September 10

Barbecue Shrimp Day

Maris. Maras. Barbecue Shrimp. Marie Laveau. Cocktail.

Days Until. . .

Coolinary ends 3

Food Calendar

Today is Barbecue Shrimp Day. It won't be a national celebration, because a) no other part of the country has shrimp as fine as the white shrimp we have right now and 2) no other place understands that "barbecue shrimp" is a misnomer. There's no smoke, grill, or thick sauce. Instead, they're cooked with a sauce Richard Collin once described as "all the butter in the world, and half the pepper." A little garlic, Worcestershire, and paprika are in there, too.The dish was invented at Pascal's Manale in 1954, when a customer asked Pascal Radosta to duplicate a shrimp dish he had in Chicago. The resulting dish wasn't like the one this guy had found, but he liked it even better. Barbecue shrimp soon became the signature dish at Manale's, where most tables include at least one order of the things.It's essential for barbecue shrimp to be made with large, intact, unpeeled shrimp (about 10-20 to the pound), with heads, shells, tails, and everything else still there. Much flavor comes from the juices and fats in the head. Whole shrimp this size, drenched in sauce, are a mess to eat. Especially if you insist on peeling the shrimp. (I just pull the heads off and eat the rest, shells and all--although I do not recommend this to you.) Chef Gerard Maras made a major improvement in barbecue shrimp in the 1980s, during his tenure at Mr. B's. His trick: whisking in the butter at the end of the cooking process. Emeril Lagasse developed the only good peeled version of barbecue shrimp, making a very intense stock out of the heads and shells, and incorporating it back into the butter sauce. It's a great idea, but a lot of work.Every restaurant has its own version of barbecue shrimp, but to my tastes, the simpler the recipe, the better they are.

Tenuous Food-Sports Connection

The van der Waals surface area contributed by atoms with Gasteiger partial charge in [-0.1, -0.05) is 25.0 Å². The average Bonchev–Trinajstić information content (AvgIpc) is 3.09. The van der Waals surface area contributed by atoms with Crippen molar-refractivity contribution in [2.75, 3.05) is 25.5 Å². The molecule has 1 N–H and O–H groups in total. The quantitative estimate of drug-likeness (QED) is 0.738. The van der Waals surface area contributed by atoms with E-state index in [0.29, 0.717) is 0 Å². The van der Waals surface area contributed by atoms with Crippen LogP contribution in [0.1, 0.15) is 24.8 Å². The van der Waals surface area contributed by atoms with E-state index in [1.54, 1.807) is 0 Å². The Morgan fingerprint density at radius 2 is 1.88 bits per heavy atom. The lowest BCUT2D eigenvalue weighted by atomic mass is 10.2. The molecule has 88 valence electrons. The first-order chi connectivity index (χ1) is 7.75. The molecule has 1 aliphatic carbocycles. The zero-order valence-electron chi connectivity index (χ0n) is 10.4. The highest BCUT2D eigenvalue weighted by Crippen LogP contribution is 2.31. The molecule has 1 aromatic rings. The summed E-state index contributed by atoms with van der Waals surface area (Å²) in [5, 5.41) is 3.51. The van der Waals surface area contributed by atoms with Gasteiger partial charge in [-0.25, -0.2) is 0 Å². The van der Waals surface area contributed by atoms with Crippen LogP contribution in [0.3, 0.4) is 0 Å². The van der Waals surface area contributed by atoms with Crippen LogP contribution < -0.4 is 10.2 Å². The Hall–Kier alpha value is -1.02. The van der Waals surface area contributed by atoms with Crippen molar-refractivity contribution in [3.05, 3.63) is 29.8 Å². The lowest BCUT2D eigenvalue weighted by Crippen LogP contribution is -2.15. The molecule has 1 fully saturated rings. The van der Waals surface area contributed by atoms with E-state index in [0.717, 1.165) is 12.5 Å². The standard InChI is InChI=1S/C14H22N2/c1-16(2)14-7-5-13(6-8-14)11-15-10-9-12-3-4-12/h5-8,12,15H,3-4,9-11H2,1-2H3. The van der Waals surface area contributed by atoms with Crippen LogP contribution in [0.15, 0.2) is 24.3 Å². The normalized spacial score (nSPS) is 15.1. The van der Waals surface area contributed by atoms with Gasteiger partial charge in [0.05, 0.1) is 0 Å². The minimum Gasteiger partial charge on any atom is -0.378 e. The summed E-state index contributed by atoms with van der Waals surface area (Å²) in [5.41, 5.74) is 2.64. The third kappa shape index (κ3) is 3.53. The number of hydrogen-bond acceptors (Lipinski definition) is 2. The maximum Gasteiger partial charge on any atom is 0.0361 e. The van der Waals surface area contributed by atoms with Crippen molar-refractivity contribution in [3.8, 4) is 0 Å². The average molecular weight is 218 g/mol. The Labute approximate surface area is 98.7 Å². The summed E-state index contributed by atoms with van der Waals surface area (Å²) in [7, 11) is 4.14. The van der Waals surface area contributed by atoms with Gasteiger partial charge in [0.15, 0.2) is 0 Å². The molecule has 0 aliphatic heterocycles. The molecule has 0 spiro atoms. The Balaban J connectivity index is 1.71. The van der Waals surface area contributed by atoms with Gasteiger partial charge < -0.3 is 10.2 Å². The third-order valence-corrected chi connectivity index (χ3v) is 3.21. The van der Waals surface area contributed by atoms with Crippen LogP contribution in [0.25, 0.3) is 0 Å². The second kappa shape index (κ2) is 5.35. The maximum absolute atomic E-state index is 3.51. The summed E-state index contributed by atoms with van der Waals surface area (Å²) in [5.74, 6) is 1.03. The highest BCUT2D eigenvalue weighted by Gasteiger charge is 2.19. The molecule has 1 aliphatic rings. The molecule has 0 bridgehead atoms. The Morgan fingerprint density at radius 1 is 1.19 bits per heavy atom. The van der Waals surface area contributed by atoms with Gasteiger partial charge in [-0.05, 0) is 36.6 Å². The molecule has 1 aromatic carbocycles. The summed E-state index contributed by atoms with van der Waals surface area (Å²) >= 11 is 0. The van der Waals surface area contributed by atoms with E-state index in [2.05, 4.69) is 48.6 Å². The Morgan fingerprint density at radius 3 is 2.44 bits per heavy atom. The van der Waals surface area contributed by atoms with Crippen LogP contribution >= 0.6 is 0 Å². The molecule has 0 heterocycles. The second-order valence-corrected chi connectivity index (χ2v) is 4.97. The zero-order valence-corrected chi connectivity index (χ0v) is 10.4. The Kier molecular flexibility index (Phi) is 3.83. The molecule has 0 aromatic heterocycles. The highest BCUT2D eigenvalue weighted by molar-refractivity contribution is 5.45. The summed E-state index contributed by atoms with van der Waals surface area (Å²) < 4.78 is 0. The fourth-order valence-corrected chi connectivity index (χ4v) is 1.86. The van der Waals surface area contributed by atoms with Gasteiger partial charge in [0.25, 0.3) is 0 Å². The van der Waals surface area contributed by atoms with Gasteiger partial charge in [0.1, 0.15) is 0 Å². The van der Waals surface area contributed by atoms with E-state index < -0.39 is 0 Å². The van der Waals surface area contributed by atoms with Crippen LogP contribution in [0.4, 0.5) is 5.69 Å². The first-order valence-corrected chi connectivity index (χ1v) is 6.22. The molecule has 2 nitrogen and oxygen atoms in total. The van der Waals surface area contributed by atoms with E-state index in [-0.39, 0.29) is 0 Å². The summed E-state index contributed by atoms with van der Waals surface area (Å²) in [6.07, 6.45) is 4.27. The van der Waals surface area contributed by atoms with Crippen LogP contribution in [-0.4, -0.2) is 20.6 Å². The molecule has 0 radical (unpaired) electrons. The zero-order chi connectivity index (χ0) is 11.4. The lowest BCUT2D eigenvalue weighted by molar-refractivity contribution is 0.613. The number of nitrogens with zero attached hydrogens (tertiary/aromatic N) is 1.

Today is the birthday, in 1934, of Yankee home run slugger Roger Maris, my boyhood baseball hero. He batted left and threw right, as I do. Hit sixty-one homers in 1961, topping Babe Ruth's best single season. His name originally was spelled "Maras," same as New Orleans chef Gerard Maras. The chef renovated barbecue shrimp during his tenure at Mr. B's, where it's still the best version in town. (See above.)

Gourmet Gazetteer

Mount Plantain is in the extreme southwestern corner of Massachusetts, in the lofty Berkshire Mountains. It rises to 2077 feet, towering above the Appalachian Trail, which runs around its eastern slope and past Plantain Pond at its base. It's a popular area for hikers, and the pond has docks for fishing boats. It is very unlikely that plantains--from a tropical tree--grow in this cold climate. The nearest restaurant is the Stagecoach, three miles northeast up the Appalachian Trail in Sheffield.

Deft Dining Rule #614

Shrimp always taste better with the shells and heads still in place.

Edible Dictionary

coquetier, (koe-keh-TYAY), [French], n.--An egg cup, usually made of china or ceramic in an hourglass shape. It holds a single boiled egg upright so that it can be cracked by the eater and eaten with a small spoon. It's particularly useful for soft-boiled eggs, or eggs that have been scrambled and returned to the shell. The egg cup also figures in the history of the cocktail. Among the many stories of how the cocktail came to be is that it was originally served in an egg cup by a pharmacist in New Orleans. "Coquetier" was corrupted by incoming Americans into "cocktail," or so it's said.

The Old Kitchen Sage Sez

If you have even a suspicion that the shrimp are completely cooked, they are.

Creole Icons

Today is the birthday, in 1801, of Marie Laveau, the most celebrated historical name in New Orleans voodoo circles. Her name has been used in connection with many dishes, a beer, and a restaurant. Her supposed tomb in St. Louis Cemetery (its authenticity is disputed) is among the most visited in the city.

Food Namesakes

Yma Sumac, a Peruvian singer who was famous for her alleged four-octave vocal range, was born today in 1922. (Sumac is a spice widely used in Middle Eastern cooking.) . . . Actor Philip Baker Hall was born today in 1932. . . Siobhan Fahey, who was a singer in the Irish band Bananarama, turned on his mike today in 1958. . . Professional snowboarder Travis Rice hit the Big Snowbank today in 1982.Golfer Arnold Palmer was born today in 1929. He played in the Masters tournament fifty times in his career. He has a good, non-alcoholic beverage named for him. An Arnold Palmer is half lemonade, half iced tea. Very refreshing.

Words To Eat By

"I think somebody should come up with a way to breed a very large shrimp. That way, you could ride him, then, after you camped at night, you could eat him. How about it, science?"--Jack Handey.

That would be the perfect size for barbecue shrimp.

Words To Drink By

"I love drinking now and then. It defecates the standing pool of thought. A man perpetually in the paroxysm and fears of inebriety is like a half-drowned stupid wretch condemned to labor unceasingly in water; but a now-and-then tribute to Bacchus is like the cold bath, bracing and invigorating."--Robert Burns.